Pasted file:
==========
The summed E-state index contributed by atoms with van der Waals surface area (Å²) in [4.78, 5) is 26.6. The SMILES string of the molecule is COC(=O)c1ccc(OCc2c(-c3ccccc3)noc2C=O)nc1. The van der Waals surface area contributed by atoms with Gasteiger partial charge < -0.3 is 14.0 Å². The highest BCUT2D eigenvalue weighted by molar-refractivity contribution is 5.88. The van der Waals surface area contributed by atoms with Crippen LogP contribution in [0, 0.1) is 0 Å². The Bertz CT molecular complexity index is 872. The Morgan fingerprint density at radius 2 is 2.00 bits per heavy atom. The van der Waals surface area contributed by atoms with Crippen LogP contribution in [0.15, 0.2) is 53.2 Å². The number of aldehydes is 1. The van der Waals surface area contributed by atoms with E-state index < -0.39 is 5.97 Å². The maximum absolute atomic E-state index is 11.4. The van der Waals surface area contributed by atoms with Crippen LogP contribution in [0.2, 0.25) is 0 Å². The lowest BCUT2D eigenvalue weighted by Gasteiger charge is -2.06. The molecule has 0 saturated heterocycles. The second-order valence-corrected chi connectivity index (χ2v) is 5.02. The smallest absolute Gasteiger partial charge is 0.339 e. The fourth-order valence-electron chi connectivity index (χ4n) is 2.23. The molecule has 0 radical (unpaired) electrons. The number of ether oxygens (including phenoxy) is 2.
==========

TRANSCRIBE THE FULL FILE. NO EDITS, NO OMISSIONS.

The summed E-state index contributed by atoms with van der Waals surface area (Å²) in [4.78, 5) is 26.6. The SMILES string of the molecule is COC(=O)c1ccc(OCc2c(-c3ccccc3)noc2C=O)nc1. The van der Waals surface area contributed by atoms with Gasteiger partial charge < -0.3 is 14.0 Å². The highest BCUT2D eigenvalue weighted by molar-refractivity contribution is 5.88. The van der Waals surface area contributed by atoms with Crippen LogP contribution in [0, 0.1) is 0 Å². The Bertz CT molecular complexity index is 872. The Morgan fingerprint density at radius 2 is 2.00 bits per heavy atom. The van der Waals surface area contributed by atoms with Crippen LogP contribution in [0.15, 0.2) is 53.2 Å². The number of aldehydes is 1. The van der Waals surface area contributed by atoms with E-state index < -0.39 is 5.97 Å². The maximum absolute atomic E-state index is 11.4. The van der Waals surface area contributed by atoms with Crippen LogP contribution in [0.2, 0.25) is 0 Å². The lowest BCUT2D eigenvalue weighted by Gasteiger charge is -2.06. The molecule has 0 saturated heterocycles. The second-order valence-corrected chi connectivity index (χ2v) is 5.02. The smallest absolute Gasteiger partial charge is 0.339 e. The fourth-order valence-electron chi connectivity index (χ4n) is 2.23. The molecule has 0 radical (unpaired) electrons. The number of ether oxygens (including phenoxy) is 2.